Herb nutrients RAW v. COOKED
Whether you want to maximise the flavour or nutrient value of herbs, the way you use them could make all the difference.
What would roast lamb be without rosemary? Or pesto without basil? Whether used fresh or dried, there’s no doubt that herbs can take a dish from good to great with their lively, aromatic flavours. But the question is, do herbs lose their vitamins and minerals when cooked? The short answer is yes. The longer answer is yes and no.
Retention of vitamins depends on how the dish has been prepared. Some vitamins, in particular vitamins C and B5, are heat-sensitive and will dissipate when exposed to heat. Vitamin C is also soluble in water. One Danish study showed that boiling broccoli for just five minutes caused up to 65 per cent of its vitamin C to be lost.
The water-soluble B vitamins are also lost when boiled in water – or rather, they leach into the water. Some of it is lost altogether when boiled excessively, but much will remain, and that water can be saved to make sauces and soups to get the benefits of the vitamins.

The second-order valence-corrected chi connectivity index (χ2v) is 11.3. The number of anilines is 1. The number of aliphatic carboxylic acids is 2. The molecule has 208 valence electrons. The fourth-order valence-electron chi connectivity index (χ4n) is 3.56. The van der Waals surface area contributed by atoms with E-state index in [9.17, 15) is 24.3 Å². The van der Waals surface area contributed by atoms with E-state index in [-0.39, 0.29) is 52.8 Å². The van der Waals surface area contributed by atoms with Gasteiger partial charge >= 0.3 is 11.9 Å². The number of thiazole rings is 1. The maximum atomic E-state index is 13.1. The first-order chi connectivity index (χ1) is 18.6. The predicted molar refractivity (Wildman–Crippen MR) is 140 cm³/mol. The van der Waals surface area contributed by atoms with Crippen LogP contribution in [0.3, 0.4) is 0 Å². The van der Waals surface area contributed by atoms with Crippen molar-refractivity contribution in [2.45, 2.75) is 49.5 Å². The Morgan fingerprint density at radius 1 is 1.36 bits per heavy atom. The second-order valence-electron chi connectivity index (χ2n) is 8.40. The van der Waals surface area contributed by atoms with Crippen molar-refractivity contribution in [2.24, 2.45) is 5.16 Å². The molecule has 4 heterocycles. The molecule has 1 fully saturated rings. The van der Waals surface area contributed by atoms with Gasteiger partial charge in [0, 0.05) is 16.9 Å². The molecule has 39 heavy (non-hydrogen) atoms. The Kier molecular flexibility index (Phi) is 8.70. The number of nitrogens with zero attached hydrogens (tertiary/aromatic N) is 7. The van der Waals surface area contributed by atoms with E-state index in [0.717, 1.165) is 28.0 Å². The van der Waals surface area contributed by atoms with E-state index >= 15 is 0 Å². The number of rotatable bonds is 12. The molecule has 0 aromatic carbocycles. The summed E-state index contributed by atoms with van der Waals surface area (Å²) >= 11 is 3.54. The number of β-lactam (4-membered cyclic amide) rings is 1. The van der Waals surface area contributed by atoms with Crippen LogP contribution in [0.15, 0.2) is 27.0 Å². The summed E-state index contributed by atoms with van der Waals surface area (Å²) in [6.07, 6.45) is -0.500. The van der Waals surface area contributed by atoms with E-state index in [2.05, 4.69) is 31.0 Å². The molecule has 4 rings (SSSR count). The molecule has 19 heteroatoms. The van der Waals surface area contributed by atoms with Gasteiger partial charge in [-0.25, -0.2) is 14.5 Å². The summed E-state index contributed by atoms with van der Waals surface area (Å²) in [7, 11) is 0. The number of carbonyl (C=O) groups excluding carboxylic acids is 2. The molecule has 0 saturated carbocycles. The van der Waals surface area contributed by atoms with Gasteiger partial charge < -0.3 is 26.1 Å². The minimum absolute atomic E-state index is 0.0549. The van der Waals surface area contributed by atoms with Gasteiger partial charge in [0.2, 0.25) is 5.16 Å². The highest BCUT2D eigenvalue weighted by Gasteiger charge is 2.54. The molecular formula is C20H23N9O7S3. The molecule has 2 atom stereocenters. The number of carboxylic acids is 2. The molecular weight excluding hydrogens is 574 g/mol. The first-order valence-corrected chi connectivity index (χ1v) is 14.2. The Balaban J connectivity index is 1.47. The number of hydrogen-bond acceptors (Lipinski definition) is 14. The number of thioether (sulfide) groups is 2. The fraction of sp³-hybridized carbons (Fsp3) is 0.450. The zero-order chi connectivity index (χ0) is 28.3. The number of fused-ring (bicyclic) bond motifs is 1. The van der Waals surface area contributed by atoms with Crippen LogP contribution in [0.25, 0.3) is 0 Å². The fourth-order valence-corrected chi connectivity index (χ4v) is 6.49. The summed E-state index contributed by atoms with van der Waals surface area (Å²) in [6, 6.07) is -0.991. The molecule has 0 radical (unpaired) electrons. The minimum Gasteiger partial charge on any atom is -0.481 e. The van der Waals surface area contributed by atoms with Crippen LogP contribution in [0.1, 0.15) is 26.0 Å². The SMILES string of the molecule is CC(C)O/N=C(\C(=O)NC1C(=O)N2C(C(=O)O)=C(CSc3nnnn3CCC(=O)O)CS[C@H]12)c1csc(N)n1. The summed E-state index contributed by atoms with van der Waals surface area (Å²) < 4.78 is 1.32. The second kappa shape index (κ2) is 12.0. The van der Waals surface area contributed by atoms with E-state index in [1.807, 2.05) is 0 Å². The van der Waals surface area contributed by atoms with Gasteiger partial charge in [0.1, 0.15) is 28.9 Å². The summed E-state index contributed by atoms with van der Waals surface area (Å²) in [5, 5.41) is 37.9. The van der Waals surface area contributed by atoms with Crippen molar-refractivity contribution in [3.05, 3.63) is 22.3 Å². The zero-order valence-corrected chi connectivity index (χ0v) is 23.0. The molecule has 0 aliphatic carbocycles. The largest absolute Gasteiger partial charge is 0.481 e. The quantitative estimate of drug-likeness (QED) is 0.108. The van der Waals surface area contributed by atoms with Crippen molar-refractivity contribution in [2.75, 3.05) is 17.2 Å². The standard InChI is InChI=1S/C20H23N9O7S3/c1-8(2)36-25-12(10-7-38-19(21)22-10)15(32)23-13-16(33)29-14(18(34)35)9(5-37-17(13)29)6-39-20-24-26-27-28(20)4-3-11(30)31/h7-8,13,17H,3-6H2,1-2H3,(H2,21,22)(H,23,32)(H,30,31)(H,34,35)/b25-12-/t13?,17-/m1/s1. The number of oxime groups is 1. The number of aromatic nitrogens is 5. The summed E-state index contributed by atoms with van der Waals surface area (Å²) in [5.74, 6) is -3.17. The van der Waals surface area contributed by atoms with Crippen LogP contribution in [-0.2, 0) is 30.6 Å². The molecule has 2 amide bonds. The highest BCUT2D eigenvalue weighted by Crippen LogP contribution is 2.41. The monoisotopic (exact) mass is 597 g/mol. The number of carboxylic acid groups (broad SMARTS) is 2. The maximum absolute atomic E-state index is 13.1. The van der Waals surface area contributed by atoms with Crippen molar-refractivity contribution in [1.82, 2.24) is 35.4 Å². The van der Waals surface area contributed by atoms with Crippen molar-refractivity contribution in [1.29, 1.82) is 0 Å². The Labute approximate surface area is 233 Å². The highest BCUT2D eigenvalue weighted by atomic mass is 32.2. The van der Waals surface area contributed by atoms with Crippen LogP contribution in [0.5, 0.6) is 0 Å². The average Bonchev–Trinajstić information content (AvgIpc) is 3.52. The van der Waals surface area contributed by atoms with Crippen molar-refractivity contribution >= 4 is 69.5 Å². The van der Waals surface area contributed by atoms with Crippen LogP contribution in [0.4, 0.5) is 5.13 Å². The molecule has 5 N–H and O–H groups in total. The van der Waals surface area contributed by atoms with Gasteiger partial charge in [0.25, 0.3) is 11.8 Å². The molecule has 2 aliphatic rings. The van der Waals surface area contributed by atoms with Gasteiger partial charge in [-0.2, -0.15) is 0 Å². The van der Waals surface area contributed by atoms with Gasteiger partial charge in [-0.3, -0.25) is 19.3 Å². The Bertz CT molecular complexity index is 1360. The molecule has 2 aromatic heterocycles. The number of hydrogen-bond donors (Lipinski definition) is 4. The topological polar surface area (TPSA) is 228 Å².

This means that the less contact with water and shorter cooking time of fruit, herbs and vegetables, the more C and B vitamins are retained.
The same Danish study showed that almost 100 per cent of the water-soluble vitamins were retained when the broccoli was instead steamed for five minutes.
The fat-soluble vitamins (vitamins A,D, E and K), on the other hand, are unaffected by heat or water. These vitamins are absorbed into the oil of stir-fries or salad dressings, but that’s not a problem as you will be consuming these.
Vitamin E is, however, affected by light and air. It is in many dried herbs, which is one reason why they should be stored in low light in airtight containers.
Vitamin K, which is found in coriander, sage, thyme, chives, marjoram and parsley as well as dried and fresh basil, is affected by light too.
Vitamin C is also affected by exposure to air, which is why levels are often higher in frozen vegetables than fresh ones, which can degrade while in storage. Frozen vegetables are processed quickly after harvesting, so they retain a good deal of their nutrients.
Minerals are not affected by heat but they do leach out into the cooking water. When making an infusion, or a herbal tea, for medicinal purposes, you will get all the minerals from that herb in the water. You will also get most of the water-soluble vitamins, but not the fat-soluble ones.
Chop herbs with a mezzaluna, sharp knife or scissors. Use a food processor for large amounts.